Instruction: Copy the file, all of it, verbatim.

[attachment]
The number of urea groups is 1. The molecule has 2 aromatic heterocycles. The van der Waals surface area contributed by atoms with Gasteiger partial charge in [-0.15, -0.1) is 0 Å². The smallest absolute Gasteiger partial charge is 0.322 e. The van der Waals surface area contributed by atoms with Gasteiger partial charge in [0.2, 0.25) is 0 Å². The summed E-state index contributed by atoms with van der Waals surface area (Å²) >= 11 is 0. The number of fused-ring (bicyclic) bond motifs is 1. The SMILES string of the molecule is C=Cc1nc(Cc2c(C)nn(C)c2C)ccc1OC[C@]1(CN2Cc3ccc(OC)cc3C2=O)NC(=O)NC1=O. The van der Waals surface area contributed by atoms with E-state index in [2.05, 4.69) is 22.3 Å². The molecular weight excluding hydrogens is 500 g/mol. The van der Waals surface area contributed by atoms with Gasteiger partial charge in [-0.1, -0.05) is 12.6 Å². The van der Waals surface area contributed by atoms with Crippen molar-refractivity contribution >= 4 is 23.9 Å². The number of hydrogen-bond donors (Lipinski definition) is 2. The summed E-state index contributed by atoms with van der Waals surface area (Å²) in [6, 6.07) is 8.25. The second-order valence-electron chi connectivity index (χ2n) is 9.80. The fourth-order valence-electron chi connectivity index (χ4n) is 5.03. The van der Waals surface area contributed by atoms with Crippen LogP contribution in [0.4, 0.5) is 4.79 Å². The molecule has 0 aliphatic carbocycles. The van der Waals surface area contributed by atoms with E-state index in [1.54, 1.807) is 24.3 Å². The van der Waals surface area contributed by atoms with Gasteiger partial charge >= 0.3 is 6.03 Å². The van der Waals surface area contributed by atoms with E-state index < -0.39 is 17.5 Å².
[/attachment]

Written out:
The number of urea groups is 1. The molecule has 2 aromatic heterocycles. The van der Waals surface area contributed by atoms with Gasteiger partial charge in [-0.15, -0.1) is 0 Å². The smallest absolute Gasteiger partial charge is 0.322 e. The van der Waals surface area contributed by atoms with Gasteiger partial charge in [0.2, 0.25) is 0 Å². The summed E-state index contributed by atoms with van der Waals surface area (Å²) >= 11 is 0. The number of fused-ring (bicyclic) bond motifs is 1. The SMILES string of the molecule is C=Cc1nc(Cc2c(C)nn(C)c2C)ccc1OC[C@]1(CN2Cc3ccc(OC)cc3C2=O)NC(=O)NC1=O. The van der Waals surface area contributed by atoms with E-state index in [2.05, 4.69) is 22.3 Å². The molecular weight excluding hydrogens is 500 g/mol. The van der Waals surface area contributed by atoms with Gasteiger partial charge in [-0.1, -0.05) is 12.6 Å². The van der Waals surface area contributed by atoms with Crippen molar-refractivity contribution >= 4 is 23.9 Å². The number of hydrogen-bond donors (Lipinski definition) is 2. The summed E-state index contributed by atoms with van der Waals surface area (Å²) in [6, 6.07) is 8.25. The second-order valence-electron chi connectivity index (χ2n) is 9.80. The fourth-order valence-electron chi connectivity index (χ4n) is 5.03. The van der Waals surface area contributed by atoms with Crippen LogP contribution in [0.4, 0.5) is 4.79 Å². The molecule has 0 aliphatic carbocycles. The van der Waals surface area contributed by atoms with E-state index in [1.54, 1.807) is 24.3 Å². The van der Waals surface area contributed by atoms with Gasteiger partial charge >= 0.3 is 6.03 Å². The van der Waals surface area contributed by atoms with E-state index < -0.39 is 17.5 Å².